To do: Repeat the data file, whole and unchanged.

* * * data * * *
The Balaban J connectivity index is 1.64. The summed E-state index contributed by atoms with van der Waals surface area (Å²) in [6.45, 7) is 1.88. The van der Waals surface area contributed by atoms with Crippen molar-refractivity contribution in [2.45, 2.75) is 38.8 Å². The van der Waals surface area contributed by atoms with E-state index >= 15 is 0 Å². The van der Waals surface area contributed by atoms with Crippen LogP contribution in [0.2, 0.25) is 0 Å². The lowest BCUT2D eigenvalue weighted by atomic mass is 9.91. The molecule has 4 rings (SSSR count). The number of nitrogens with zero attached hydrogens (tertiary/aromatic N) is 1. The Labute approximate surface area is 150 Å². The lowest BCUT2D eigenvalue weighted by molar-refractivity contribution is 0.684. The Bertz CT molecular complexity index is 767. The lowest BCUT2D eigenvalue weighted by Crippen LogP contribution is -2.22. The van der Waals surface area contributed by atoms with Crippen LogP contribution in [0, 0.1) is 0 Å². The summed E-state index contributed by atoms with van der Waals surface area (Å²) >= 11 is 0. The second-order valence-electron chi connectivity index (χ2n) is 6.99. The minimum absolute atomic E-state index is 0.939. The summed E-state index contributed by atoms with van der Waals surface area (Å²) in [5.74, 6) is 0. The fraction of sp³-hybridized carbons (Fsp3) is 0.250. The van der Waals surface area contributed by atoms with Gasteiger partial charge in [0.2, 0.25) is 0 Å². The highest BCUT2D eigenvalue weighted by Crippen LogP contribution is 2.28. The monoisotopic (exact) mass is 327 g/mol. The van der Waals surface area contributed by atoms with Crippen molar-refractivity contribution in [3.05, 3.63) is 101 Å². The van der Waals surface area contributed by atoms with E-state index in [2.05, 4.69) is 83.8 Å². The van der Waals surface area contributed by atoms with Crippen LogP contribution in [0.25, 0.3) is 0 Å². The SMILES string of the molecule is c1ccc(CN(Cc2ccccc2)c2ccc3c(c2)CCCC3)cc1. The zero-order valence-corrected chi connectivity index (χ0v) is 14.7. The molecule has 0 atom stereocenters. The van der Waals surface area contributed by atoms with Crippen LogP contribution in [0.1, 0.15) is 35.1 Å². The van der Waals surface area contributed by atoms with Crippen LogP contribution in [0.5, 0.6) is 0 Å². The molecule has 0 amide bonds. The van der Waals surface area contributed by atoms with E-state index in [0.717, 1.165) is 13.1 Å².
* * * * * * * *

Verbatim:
The Balaban J connectivity index is 1.64. The summed E-state index contributed by atoms with van der Waals surface area (Å²) in [6.45, 7) is 1.88. The van der Waals surface area contributed by atoms with Crippen molar-refractivity contribution in [2.45, 2.75) is 38.8 Å². The van der Waals surface area contributed by atoms with E-state index >= 15 is 0 Å². The van der Waals surface area contributed by atoms with Crippen LogP contribution in [0.2, 0.25) is 0 Å². The lowest BCUT2D eigenvalue weighted by atomic mass is 9.91. The molecule has 4 rings (SSSR count). The number of nitrogens with zero attached hydrogens (tertiary/aromatic N) is 1. The Labute approximate surface area is 150 Å². The lowest BCUT2D eigenvalue weighted by molar-refractivity contribution is 0.684. The Bertz CT molecular complexity index is 767. The lowest BCUT2D eigenvalue weighted by Crippen LogP contribution is -2.22. The van der Waals surface area contributed by atoms with Crippen LogP contribution in [0, 0.1) is 0 Å². The summed E-state index contributed by atoms with van der Waals surface area (Å²) >= 11 is 0. The second-order valence-electron chi connectivity index (χ2n) is 6.99. The minimum absolute atomic E-state index is 0.939. The summed E-state index contributed by atoms with van der Waals surface area (Å²) in [5.74, 6) is 0. The fraction of sp³-hybridized carbons (Fsp3) is 0.250. The van der Waals surface area contributed by atoms with Gasteiger partial charge in [0.2, 0.25) is 0 Å². The highest BCUT2D eigenvalue weighted by Crippen LogP contribution is 2.28. The monoisotopic (exact) mass is 327 g/mol. The van der Waals surface area contributed by atoms with Crippen molar-refractivity contribution in [3.05, 3.63) is 101 Å². The van der Waals surface area contributed by atoms with E-state index in [2.05, 4.69) is 83.8 Å². The van der Waals surface area contributed by atoms with Crippen LogP contribution in [0.25, 0.3) is 0 Å². The SMILES string of the molecule is c1ccc(CN(Cc2ccccc2)c2ccc3c(c2)CCCC3)cc1. The zero-order valence-corrected chi connectivity index (χ0v) is 14.7. The molecule has 0 atom stereocenters. The van der Waals surface area contributed by atoms with Crippen LogP contribution in [0.1, 0.15) is 35.1 Å². The van der Waals surface area contributed by atoms with Crippen LogP contribution in [0.5, 0.6) is 0 Å². The molecule has 0 amide bonds. The van der Waals surface area contributed by atoms with E-state index in [0.717, 1.165) is 13.1 Å².